The way you access the linux command line terminal, depends on the scenario:
Scenario 1 – Access your Linux desktop machine’s terminal
Using the gnome ui, interface, simply go to:
Useful Tip: you can create a desktop shortcut to save time.
Scenario 2 – Access a remote linux server’s terminal from a windows desktop machine.
In most corporate workplaces, linux servers are locked away in server rooms. In these cases, you can access the server’s terminal remotely by using a software called putty. Putty creates a connection to the linux server and opens up a virtual terminal. After that you can use this terminal just as if you were access the linux server directly.
Useful Tip: In a corporate workplace, you may need to remotely connect to several remote linux machines. Then you might want to use a putty-addon called putty connection manager (PCM). The cool thing thing about pcm is that it can be:
- used to store all your linux login credential….so that you don’t have to have keep them all memorised.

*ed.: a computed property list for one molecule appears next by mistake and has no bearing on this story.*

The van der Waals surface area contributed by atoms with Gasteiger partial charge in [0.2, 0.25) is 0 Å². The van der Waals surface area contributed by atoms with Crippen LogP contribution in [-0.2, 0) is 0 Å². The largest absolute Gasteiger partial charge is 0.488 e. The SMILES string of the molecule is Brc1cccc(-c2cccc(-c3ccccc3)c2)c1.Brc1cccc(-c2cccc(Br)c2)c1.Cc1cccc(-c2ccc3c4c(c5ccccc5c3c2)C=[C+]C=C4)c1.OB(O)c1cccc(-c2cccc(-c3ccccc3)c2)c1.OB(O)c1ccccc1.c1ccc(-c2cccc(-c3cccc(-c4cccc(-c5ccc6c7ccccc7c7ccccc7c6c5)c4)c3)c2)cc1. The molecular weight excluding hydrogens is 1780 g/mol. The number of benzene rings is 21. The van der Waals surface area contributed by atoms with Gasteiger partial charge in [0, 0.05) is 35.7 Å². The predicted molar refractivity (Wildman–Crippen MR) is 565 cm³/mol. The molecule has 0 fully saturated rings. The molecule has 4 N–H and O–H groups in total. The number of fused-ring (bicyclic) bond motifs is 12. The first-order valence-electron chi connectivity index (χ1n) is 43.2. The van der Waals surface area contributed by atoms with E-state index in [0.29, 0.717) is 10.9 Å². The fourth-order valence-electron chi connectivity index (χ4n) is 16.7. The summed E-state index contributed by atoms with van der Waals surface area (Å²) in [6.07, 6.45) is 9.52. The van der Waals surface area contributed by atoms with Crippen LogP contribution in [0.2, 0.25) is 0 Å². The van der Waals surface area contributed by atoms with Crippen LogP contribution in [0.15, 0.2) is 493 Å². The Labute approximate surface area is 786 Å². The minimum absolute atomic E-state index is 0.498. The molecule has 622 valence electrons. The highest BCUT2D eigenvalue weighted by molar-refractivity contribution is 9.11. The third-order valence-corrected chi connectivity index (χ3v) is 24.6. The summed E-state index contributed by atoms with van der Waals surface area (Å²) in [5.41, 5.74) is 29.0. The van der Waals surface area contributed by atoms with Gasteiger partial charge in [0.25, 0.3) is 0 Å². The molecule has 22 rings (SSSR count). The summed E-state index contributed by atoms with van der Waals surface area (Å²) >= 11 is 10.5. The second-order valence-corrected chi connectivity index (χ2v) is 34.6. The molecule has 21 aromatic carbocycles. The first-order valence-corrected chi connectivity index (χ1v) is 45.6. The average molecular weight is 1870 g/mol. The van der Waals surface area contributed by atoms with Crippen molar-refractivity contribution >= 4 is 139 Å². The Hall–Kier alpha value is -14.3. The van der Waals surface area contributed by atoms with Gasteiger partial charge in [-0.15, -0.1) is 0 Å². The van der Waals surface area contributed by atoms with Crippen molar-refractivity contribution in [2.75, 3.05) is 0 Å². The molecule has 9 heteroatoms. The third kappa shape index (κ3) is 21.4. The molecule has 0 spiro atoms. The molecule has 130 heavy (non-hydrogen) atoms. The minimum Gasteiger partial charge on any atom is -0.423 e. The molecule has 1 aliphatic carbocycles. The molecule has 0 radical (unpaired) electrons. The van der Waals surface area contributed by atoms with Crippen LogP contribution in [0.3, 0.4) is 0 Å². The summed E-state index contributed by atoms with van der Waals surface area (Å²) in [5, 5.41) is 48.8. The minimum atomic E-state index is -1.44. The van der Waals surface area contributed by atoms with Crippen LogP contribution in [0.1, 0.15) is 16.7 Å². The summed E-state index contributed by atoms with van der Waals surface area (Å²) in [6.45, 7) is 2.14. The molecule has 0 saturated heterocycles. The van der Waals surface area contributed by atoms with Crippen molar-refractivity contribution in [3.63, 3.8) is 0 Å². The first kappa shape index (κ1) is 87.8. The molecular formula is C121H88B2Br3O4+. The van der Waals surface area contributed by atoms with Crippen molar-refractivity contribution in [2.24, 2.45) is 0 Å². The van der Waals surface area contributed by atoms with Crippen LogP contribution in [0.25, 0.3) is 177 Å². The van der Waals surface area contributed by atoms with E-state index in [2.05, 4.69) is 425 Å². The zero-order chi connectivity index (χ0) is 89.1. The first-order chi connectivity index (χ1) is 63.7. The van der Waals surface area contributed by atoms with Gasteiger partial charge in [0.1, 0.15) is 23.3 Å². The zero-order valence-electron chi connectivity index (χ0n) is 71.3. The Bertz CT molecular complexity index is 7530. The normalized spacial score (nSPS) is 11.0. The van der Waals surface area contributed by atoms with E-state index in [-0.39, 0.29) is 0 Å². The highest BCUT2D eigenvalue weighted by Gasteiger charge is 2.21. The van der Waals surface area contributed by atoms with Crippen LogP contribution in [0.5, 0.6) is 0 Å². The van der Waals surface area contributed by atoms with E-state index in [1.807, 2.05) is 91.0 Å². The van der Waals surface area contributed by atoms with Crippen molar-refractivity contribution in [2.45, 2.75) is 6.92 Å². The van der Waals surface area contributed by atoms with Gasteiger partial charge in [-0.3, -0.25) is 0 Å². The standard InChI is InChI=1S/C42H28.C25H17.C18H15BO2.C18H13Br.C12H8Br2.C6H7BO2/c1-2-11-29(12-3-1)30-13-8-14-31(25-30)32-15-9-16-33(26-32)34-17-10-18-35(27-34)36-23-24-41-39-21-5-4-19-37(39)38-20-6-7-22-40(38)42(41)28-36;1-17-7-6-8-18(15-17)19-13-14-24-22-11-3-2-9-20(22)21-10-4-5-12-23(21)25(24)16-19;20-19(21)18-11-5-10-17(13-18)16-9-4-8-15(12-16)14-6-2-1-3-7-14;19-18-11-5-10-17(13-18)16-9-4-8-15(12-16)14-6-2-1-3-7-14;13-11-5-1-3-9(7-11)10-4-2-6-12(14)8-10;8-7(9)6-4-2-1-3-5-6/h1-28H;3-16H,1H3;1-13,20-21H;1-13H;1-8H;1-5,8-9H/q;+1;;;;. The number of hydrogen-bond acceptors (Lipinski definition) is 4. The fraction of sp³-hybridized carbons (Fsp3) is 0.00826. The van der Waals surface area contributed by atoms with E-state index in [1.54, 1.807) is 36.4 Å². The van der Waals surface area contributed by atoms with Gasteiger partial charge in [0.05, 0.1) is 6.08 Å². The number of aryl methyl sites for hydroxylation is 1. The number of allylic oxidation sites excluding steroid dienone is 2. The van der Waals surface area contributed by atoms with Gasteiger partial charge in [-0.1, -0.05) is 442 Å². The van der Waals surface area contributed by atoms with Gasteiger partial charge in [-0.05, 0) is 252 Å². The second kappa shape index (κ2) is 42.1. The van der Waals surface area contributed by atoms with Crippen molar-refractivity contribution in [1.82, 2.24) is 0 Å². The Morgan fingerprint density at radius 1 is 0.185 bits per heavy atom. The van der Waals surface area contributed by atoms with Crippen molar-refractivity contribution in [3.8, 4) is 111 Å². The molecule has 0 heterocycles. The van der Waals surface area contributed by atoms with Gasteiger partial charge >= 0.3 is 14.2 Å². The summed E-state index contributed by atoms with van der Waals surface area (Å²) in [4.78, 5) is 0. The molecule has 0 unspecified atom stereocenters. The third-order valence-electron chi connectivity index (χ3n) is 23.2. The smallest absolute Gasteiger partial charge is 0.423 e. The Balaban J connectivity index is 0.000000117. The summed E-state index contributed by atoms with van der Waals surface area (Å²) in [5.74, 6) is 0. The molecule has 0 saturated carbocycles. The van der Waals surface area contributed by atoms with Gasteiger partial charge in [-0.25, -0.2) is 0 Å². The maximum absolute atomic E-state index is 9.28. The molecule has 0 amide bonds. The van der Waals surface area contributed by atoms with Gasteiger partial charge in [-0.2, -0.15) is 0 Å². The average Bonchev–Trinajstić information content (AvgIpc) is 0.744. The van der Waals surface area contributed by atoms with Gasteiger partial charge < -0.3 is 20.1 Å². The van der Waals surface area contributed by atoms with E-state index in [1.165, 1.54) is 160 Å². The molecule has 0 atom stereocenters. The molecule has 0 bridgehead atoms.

- used automatically log in to a linux machine, so no need to repetitively type in the username and password
- lets you open up several terminals in a tabbed interface….so that you can work on multiple linux machines simultaneously
Scenario 3 – Access a remote linux server’s terminal from a linux desktop machine
If your local machine is a linux machine, then all you need to do is open a terminal (as described in scenario 1), and then use the ssh command to establish a remote linux server connection. After that you can manage the remote server as if you are accessing it directly.
Note: This scenario isn’t very common because most desktop machines in a corporate workplace run on windows (rather than linux), and only the servers run on linux.
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Scenario 4 (more advanced)- Create a connection between 2 remote linux servers
However ssh is often used in shell scripting, and when you want to remotely connect to a linux server from another linux server.